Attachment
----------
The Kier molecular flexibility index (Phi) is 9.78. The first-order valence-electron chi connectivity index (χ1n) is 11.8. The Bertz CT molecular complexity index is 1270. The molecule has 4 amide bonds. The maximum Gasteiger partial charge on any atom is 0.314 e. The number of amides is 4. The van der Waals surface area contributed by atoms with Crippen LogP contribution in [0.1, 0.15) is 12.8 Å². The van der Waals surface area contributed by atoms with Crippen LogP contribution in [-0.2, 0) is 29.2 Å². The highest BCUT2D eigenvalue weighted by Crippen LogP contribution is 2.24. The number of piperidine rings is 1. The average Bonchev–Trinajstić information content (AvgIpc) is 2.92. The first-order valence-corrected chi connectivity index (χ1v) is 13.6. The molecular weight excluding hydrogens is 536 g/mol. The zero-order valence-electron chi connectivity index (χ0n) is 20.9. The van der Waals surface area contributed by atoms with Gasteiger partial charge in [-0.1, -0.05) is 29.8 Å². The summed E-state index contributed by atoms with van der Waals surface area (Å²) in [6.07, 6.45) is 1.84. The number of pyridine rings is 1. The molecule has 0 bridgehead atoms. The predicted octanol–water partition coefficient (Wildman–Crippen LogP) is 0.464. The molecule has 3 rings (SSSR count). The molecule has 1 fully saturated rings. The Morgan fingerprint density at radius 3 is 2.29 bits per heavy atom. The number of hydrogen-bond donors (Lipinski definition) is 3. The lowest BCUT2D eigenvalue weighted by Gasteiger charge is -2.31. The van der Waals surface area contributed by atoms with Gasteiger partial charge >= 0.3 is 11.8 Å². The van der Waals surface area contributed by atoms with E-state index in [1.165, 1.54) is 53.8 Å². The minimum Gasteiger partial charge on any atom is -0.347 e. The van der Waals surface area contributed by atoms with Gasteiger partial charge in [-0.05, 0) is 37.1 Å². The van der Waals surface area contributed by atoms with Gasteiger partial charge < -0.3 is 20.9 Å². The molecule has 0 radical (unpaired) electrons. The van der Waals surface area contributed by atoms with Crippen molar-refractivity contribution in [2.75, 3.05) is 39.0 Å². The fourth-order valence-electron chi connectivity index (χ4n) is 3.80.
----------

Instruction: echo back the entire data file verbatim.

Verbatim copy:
The Kier molecular flexibility index (Phi) is 9.78. The first-order valence-electron chi connectivity index (χ1n) is 11.8. The Bertz CT molecular complexity index is 1270. The molecule has 4 amide bonds. The maximum Gasteiger partial charge on any atom is 0.314 e. The number of amides is 4. The van der Waals surface area contributed by atoms with Crippen LogP contribution in [0.1, 0.15) is 12.8 Å². The van der Waals surface area contributed by atoms with Crippen LogP contribution in [-0.2, 0) is 29.2 Å². The highest BCUT2D eigenvalue weighted by Crippen LogP contribution is 2.24. The number of piperidine rings is 1. The average Bonchev–Trinajstić information content (AvgIpc) is 2.92. The first-order valence-corrected chi connectivity index (χ1v) is 13.6. The molecular weight excluding hydrogens is 536 g/mol. The zero-order valence-electron chi connectivity index (χ0n) is 20.9. The van der Waals surface area contributed by atoms with Gasteiger partial charge in [-0.1, -0.05) is 29.8 Å². The summed E-state index contributed by atoms with van der Waals surface area (Å²) in [6.07, 6.45) is 1.84. The number of pyridine rings is 1. The molecule has 0 bridgehead atoms. The predicted octanol–water partition coefficient (Wildman–Crippen LogP) is 0.464. The molecule has 3 rings (SSSR count). The molecule has 1 fully saturated rings. The Morgan fingerprint density at radius 3 is 2.29 bits per heavy atom. The number of hydrogen-bond donors (Lipinski definition) is 3. The lowest BCUT2D eigenvalue weighted by Gasteiger charge is -2.31. The van der Waals surface area contributed by atoms with Gasteiger partial charge >= 0.3 is 11.8 Å². The van der Waals surface area contributed by atoms with E-state index in [1.165, 1.54) is 53.8 Å². The minimum Gasteiger partial charge on any atom is -0.347 e. The van der Waals surface area contributed by atoms with Gasteiger partial charge in [-0.05, 0) is 37.1 Å². The van der Waals surface area contributed by atoms with Gasteiger partial charge < -0.3 is 20.9 Å². The molecule has 0 radical (unpaired) electrons. The van der Waals surface area contributed by atoms with Crippen molar-refractivity contribution in [2.75, 3.05) is 39.0 Å². The fourth-order valence-electron chi connectivity index (χ4n) is 3.80.